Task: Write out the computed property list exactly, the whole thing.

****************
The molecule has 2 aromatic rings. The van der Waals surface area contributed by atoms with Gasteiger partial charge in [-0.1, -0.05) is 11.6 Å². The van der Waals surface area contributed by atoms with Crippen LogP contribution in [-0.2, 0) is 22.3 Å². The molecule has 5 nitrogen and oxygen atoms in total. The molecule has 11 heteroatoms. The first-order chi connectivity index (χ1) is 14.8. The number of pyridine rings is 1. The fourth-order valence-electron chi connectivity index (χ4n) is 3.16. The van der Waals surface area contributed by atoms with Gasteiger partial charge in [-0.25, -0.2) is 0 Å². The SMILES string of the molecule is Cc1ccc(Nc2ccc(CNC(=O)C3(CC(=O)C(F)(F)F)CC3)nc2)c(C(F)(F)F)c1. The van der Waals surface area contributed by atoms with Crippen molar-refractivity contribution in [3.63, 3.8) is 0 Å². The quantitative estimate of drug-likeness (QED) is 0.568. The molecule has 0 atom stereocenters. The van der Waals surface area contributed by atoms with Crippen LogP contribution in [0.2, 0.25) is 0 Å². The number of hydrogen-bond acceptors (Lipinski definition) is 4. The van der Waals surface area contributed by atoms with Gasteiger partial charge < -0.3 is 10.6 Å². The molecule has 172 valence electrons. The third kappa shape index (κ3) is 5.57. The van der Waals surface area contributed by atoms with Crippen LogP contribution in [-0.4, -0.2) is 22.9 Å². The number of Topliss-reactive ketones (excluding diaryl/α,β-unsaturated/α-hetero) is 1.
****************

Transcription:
The molecule has 2 aromatic rings. The van der Waals surface area contributed by atoms with Gasteiger partial charge in [-0.1, -0.05) is 11.6 Å². The van der Waals surface area contributed by atoms with Crippen LogP contribution in [-0.2, 0) is 22.3 Å². The molecule has 5 nitrogen and oxygen atoms in total. The molecule has 11 heteroatoms. The first-order chi connectivity index (χ1) is 14.8. The number of pyridine rings is 1. The fourth-order valence-electron chi connectivity index (χ4n) is 3.16. The van der Waals surface area contributed by atoms with Gasteiger partial charge in [-0.25, -0.2) is 0 Å². The SMILES string of the molecule is Cc1ccc(Nc2ccc(CNC(=O)C3(CC(=O)C(F)(F)F)CC3)nc2)c(C(F)(F)F)c1. The van der Waals surface area contributed by atoms with Crippen molar-refractivity contribution in [3.63, 3.8) is 0 Å². The quantitative estimate of drug-likeness (QED) is 0.568. The molecule has 0 atom stereocenters. The van der Waals surface area contributed by atoms with Crippen LogP contribution in [0.2, 0.25) is 0 Å². The number of hydrogen-bond acceptors (Lipinski definition) is 4. The van der Waals surface area contributed by atoms with Gasteiger partial charge < -0.3 is 10.6 Å². The molecule has 172 valence electrons. The third kappa shape index (κ3) is 5.57. The van der Waals surface area contributed by atoms with Crippen LogP contribution in [-0.4, -0.2) is 22.9 Å². The number of Topliss-reactive ketones (excluding diaryl/α,β-unsaturated/α-hetero) is 1.